In recent years, Singapore has been a leading centre for blockchain and cryptocurrency technology. But at the same time, The Monetary Authority of Singapore has been aggressively regulating the cryptocurrency industry.
As trading in such assets is “highly risky and not suitable for the general public,” the Monetary Authority of Singapore published a set of guidelines on Monday ordering cryptocurrency businesses to stop promoting or advertising their products to retail investors in public places, both physical and virtual.
The recommendations are not enforceable by law, but the statement comes after the government previously let down a number of companies by taking a slow pace to approve platforms that wanted to establish offices in Singapore.
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Singapore’s Changing Attitude Towards the Crypto Industry
As more crypto businesses seek clarity from authorities about guidance, Anton Ruddenklau, global fintech leader and head of financial services advisory at KPMG Singapore says, “Cryptocurrencies and blockchain are projected to be extremely hot areas of investment in 2022.”
This statement is noteworthy in light of previous MAS declarations and actions, which confirmed in January that service providers of digital payment tokens should not advertise their offerings to the general public.
According to the minister in charge of the MAS “Non-fungible tokens (NFTs) are investments that are not suitable for retail investors”. MAS had no plans to regulate them. However, if such tokens were structured to represent rights to a portfolio of listed shares, they will be subjected to the prospectus, licencing, and business conduct requirements.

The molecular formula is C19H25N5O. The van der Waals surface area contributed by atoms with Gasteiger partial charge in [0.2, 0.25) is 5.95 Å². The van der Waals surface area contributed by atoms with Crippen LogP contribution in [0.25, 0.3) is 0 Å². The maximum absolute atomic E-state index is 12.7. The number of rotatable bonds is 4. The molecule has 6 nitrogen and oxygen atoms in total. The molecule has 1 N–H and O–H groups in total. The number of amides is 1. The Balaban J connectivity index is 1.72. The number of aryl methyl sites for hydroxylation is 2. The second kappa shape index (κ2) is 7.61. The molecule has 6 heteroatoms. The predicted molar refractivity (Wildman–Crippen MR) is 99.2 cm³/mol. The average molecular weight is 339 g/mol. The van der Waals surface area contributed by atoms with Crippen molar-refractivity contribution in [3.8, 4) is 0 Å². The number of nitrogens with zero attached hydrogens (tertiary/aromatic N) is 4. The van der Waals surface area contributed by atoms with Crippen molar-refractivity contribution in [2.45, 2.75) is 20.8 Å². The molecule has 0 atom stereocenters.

Digital payment token services are now offered by 63 businesses. They carry out this business without a licence as mandatory under the Payment Services Act. According to the MAS website, 109 businesses that had previously received an exemption are no longer exempt.
In December, Binance said that its Singaporean business has withdrawn its application for a licence. As Singapore serves as one of the key hubs for technology, research, and development the company plans to increase its investments in the region. According to a business official, the exchange has transformed its Asia services operations in Singapore into a hub for blockchain innovation.
In January, it became illegal for cryptocurrency service providers to promote their goods in open areas like public transportation. Public websites, print, radio, and social media were all subject to this restriction.
The MAS is increasing its ability to control cryptocurrency businesses. The regulator announced new guidelines in April requiring firms to apply for licences and adhere to anti-money laundering (AML) and combat the funding of terrorism legislation in order to provide services outside of the country. Singapore is going to look at the public chain tokenization of digital assets.
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Numerous cryptocurrency businesses were formed in Singapore as a result of its low taxes and reputation as one of the most crypto-friendly city-states. A CBDC Center of Excellence (COE) was unveiled by the Mojaloop Foundation, a provider of payment solutions, on Tuesday in Singapore. Mohanty advises the board, and MAS participates in the COE Working Group. A state-backed alternative cryptocurrency might be published three years after the COE is introduced, according to Mohanty.